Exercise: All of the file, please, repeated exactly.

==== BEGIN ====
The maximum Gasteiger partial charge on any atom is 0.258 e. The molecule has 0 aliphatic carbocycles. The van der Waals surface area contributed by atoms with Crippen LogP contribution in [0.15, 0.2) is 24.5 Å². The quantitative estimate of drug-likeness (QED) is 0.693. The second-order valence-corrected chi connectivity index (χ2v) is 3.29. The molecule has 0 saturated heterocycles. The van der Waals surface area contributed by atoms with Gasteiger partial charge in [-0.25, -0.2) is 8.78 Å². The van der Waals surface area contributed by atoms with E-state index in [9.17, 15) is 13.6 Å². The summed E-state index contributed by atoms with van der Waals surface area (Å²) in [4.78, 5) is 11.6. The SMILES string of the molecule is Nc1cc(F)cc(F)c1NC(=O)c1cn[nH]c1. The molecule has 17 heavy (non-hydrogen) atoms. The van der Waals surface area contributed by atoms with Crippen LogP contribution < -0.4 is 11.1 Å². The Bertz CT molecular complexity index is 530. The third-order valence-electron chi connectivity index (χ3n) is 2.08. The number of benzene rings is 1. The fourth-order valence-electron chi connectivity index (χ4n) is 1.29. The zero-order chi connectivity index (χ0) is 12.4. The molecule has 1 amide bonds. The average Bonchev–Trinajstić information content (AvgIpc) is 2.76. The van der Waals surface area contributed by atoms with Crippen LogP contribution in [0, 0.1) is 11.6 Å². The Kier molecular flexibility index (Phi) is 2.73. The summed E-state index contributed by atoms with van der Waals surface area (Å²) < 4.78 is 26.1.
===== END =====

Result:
The maximum Gasteiger partial charge on any atom is 0.258 e. The molecule has 0 aliphatic carbocycles. The van der Waals surface area contributed by atoms with Crippen LogP contribution in [0.15, 0.2) is 24.5 Å². The quantitative estimate of drug-likeness (QED) is 0.693. The second-order valence-corrected chi connectivity index (χ2v) is 3.29. The molecule has 0 saturated heterocycles. The van der Waals surface area contributed by atoms with Gasteiger partial charge in [-0.25, -0.2) is 8.78 Å². The van der Waals surface area contributed by atoms with E-state index in [9.17, 15) is 13.6 Å². The summed E-state index contributed by atoms with van der Waals surface area (Å²) in [4.78, 5) is 11.6. The SMILES string of the molecule is Nc1cc(F)cc(F)c1NC(=O)c1cn[nH]c1. The molecule has 17 heavy (non-hydrogen) atoms. The van der Waals surface area contributed by atoms with Crippen LogP contribution < -0.4 is 11.1 Å². The Bertz CT molecular complexity index is 530. The third-order valence-electron chi connectivity index (χ3n) is 2.08. The number of benzene rings is 1. The fourth-order valence-electron chi connectivity index (χ4n) is 1.29. The zero-order chi connectivity index (χ0) is 12.4. The molecule has 1 amide bonds. The average Bonchev–Trinajstić information content (AvgIpc) is 2.76. The van der Waals surface area contributed by atoms with Crippen LogP contribution in [0, 0.1) is 11.6 Å². The Kier molecular flexibility index (Phi) is 2.73. The summed E-state index contributed by atoms with van der Waals surface area (Å²) < 4.78 is 26.1.